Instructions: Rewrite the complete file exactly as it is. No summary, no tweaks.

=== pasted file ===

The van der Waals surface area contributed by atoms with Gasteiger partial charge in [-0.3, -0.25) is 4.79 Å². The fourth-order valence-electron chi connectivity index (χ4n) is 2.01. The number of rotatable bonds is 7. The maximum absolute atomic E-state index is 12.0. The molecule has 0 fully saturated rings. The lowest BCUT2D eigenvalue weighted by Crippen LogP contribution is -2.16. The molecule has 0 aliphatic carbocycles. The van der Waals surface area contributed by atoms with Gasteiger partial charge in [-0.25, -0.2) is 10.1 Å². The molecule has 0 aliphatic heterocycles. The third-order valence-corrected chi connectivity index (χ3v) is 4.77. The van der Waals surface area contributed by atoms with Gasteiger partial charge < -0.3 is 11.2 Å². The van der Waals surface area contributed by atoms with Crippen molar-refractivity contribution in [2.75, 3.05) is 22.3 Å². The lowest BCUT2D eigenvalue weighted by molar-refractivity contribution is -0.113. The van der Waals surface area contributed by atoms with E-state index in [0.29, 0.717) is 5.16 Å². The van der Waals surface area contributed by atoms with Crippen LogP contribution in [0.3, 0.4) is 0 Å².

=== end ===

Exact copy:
The van der Waals surface area contributed by atoms with Gasteiger partial charge in [-0.3, -0.25) is 4.79 Å². The fourth-order valence-electron chi connectivity index (χ4n) is 2.01. The number of rotatable bonds is 7. The maximum absolute atomic E-state index is 12.0. The molecule has 0 fully saturated rings. The lowest BCUT2D eigenvalue weighted by Crippen LogP contribution is -2.16. The molecule has 0 aliphatic carbocycles. The van der Waals surface area contributed by atoms with Gasteiger partial charge in [-0.25, -0.2) is 10.1 Å². The molecule has 0 aliphatic heterocycles. The third-order valence-corrected chi connectivity index (χ3v) is 4.77. The van der Waals surface area contributed by atoms with Gasteiger partial charge < -0.3 is 11.2 Å². The van der Waals surface area contributed by atoms with Crippen molar-refractivity contribution in [2.75, 3.05) is 22.3 Å². The lowest BCUT2D eigenvalue weighted by molar-refractivity contribution is -0.113. The van der Waals surface area contributed by atoms with E-state index in [0.29, 0.717) is 5.16 Å². The van der Waals surface area contributed by atoms with Crippen LogP contribution in [0.3, 0.4) is 0 Å².